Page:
It was as I was hiking up a hill towards Orcheton that I met a lady coming the opposite way with her dog.

We exchanged pleasantries, and she asked where I was hiking to; on hearing that I was taking the detour she was completely horrified and immediately said that the tide wasn’t too high, and that she would give me a lift down to the river and show me the crossing point over the estuary. And if it was too high to cross, she said that she would drive me around rather than having to walk the additional 8-10 miles around. After yesterday’s unexpected reaction to exactly this sort of random kindness I was quite ready to press on regardless but she insisted, and explained that she and her husband had section hiked the path a few years ago in the same direction I was going (which apparently was the infinitely preferable one).

So, after we had walked back to her home so she could drop off the dog, we headed down to the estuary and, lo and behold the tide was still low enough to cross.


Sally directed me to the section where the water was lowest, just as a group of trail runners came over in the opposite direction, waving a cheery good morning to us as I shed my shoes and socks. (Better that than wet sandy feet all day)

The water was icy cold but only reached up as far as my knees, so pressing on across the stream I turned back to thank her, was again wished good luck and happy trails, and off we went in our different directions.


I eventually made it to Plymouth that evening, and despite the 6 miles of tarmac coming through the dockyards as I made my way to dinner at a cafe that I’d had recommended by a friend from Advent Running, I was in decent shape and good spirits thanks to Sally’s intervention and her taking the time to show a lost hiker the best way across the water.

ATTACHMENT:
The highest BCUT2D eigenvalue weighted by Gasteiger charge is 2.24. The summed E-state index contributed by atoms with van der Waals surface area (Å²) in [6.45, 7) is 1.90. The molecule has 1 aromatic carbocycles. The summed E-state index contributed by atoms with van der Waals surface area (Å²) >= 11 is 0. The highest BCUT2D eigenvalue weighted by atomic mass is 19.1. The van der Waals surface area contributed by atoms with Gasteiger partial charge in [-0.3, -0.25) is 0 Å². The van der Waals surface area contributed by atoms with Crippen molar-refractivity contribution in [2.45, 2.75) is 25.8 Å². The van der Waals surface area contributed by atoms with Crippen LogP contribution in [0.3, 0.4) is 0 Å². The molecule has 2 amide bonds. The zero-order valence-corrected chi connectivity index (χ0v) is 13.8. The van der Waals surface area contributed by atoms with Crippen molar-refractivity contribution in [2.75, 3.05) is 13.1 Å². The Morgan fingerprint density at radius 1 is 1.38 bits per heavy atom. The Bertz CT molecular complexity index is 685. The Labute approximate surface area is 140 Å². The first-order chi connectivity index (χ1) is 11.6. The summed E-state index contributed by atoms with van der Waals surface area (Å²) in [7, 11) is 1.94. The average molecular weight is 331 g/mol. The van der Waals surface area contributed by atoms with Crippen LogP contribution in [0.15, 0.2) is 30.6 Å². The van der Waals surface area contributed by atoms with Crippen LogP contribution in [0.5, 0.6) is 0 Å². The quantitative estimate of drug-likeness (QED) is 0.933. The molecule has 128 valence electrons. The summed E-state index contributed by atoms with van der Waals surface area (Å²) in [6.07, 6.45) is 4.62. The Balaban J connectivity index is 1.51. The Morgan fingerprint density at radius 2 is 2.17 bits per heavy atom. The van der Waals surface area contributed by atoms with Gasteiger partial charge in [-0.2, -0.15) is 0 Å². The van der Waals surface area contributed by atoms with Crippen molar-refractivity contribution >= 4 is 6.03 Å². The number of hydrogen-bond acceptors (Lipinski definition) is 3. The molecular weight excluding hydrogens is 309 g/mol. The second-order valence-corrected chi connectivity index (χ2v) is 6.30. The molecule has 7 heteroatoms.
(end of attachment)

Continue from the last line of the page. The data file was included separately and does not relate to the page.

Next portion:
(Sally, if you’re reading this, thank you again – you were a real trail angel that day!)


Not all cases of missed ferry crossings and fording rivers ended with what could be called a successful day, but this is where Emilia’s story really comes in.

After a really lovely couple of days in South Cornwall where I was able to catch up with family friend Paul and spend some time with him and my mum, I had started this particular day at Portloe with the general aim of getting definitely to Falmouth, and maybe a bit further if I was feeling good.

Having vivid memories of last year’s test run when my training partner Charlotte and I had got stranded in Place after the ferries stopped, I booked it to make sure I could get across to Falmouth proper and was treated to a lovely trip across the bay.

Things were looking good so I decided to see if I could get across the Helford River, where last year I’d been delayed for a couple of hours by low tide. I reasoned that if I could make it across then fantastic, and if not then there would surely be some kind of a campsite nearby with facilities.

It transpired that this was not the case, and after staying in the Ferryboat pub as long as I could get away with to charge my phone and Garmin, I made my way back along the trail to wild camp under a hedge so I could wait for the first boat across in the morning.